peatland information from ‘Wild, Wet and Wonderful’
This activity explores our connection with Scotland’s natural resources (here peatland), our cultural history and environmental past. Pupils will investigate how we can look after these resources in a sustainable way.
Resources are simple: coloured chalk for temporary markings, and hard surface area in the school grounds.
Did you know?
Peat bogs have been called ‘Living history books’. Layers of peat form an acidic and oxygen free environment, which can preserve seeds, plants and animal remains for thousands of years. The pollen trapped in bogs provides evidence for scientists to study the changes in Scotland’s vegetation and climate since the end of the last Ice Age, and provide a measure of people’s impact on our landscape.
The best preserved ‘bog body’ Tollund man was found in Denmark. He was sacrificed and buried in the bog 2,000 years ago.
Before the activity
Look at old maps of Scotland showing the extent of bogland before much of this was drained, cleared and planted. What is the nearest natural peatland site to your school? (use the SNH website). Look at maps of your area or other parts of Scotland. Can you find place names that are associated with bogs?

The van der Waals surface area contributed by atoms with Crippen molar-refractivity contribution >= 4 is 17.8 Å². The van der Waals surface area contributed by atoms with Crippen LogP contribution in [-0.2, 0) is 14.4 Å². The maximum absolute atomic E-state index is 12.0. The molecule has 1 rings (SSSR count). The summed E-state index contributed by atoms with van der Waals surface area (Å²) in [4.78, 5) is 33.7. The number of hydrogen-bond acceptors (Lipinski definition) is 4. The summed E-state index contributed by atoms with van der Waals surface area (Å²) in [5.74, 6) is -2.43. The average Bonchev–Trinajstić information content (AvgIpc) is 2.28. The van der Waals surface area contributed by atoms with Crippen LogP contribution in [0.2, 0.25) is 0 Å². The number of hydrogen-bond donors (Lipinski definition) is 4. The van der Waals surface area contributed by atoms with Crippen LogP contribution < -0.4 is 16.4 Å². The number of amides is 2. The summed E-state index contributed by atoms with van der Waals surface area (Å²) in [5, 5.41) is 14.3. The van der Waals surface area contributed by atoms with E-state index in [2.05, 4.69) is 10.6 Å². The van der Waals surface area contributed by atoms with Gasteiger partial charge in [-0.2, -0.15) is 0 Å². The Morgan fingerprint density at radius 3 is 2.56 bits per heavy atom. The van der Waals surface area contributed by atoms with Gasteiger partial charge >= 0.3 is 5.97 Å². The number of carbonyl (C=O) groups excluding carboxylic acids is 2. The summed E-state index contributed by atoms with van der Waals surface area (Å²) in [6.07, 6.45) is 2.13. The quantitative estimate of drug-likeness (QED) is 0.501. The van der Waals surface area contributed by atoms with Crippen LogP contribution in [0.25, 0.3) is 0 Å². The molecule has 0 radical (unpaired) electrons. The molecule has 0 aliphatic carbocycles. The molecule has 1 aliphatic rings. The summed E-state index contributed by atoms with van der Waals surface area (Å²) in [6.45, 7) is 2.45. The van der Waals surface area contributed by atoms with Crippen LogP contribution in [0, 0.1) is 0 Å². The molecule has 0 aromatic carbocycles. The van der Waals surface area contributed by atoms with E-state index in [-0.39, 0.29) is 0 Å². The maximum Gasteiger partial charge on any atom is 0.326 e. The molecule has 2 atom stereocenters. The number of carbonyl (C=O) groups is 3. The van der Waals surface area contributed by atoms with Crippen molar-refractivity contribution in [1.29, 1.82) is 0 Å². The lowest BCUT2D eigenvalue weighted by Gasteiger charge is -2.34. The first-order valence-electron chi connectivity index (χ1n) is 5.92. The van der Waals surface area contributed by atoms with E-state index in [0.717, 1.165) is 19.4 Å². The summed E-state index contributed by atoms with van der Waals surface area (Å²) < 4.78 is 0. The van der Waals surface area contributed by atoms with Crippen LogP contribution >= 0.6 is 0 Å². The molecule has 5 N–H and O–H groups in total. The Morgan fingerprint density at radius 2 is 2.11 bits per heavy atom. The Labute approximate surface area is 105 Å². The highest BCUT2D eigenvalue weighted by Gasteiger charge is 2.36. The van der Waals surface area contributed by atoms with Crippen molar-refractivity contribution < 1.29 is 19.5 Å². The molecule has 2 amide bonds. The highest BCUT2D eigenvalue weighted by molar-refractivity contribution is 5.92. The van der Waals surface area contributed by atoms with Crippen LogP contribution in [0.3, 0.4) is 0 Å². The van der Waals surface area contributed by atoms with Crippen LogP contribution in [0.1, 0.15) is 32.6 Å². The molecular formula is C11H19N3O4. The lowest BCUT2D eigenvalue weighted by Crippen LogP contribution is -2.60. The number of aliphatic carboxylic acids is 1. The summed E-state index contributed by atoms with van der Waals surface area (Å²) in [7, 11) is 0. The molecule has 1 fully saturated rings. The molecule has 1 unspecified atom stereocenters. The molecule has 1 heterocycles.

Research dates and facts about Scotland’s environment and human history and peatlands since the end of the last Ice Age around 10,000 years ago. Examples are given below, but add your own locally significant dates e.g. date school/ town/ castle/ churches built and historic battles, arrival of Romans/ Vikings to Scotland etc.
Draw a 10,000 year timeline on the playground to represent the end of the Ice age to the present day. Assess the site and discuss what scale to use. Pupils measure and mark off each 1,000 year section and then divide these into 10 X 100 year sections. Make this as large a scale possible, so that pupils can run between each section and learn as actively as the space allows.
Call out key dates and facts: switch from recent dates to distant ones for a dynamic lesson! Pupils run to the correct part of the timeline and write down the fact with chalk. This could be done as a competition – teams using different chalk colours race to find the right point on the scale. Whoever gets to the right part of the time line writes down the information. The correct facts in the right place score points for that team colour.
Notable events (BP = before present) could include:
12,000 years BP – last ice age in Britain
10,000 years BP: Scotland’s climate is cool and wet – lowland raised bogs begin to form
8,500 years BP – sea levels rise again nearly cutting northern and southern Scotland in two.
8,000 years BP: Extensive blanket bogs begin to form
7,000 years BP: whale beached by Forth estuary - the bones of a 120 ft stranded blue whale have been found in what is now Stirling alongside human tools (bones and flints), indicating that people lived in this area at that time.
5,750 years BP: Neolithic period begins
5,000 years BP: Callanish built.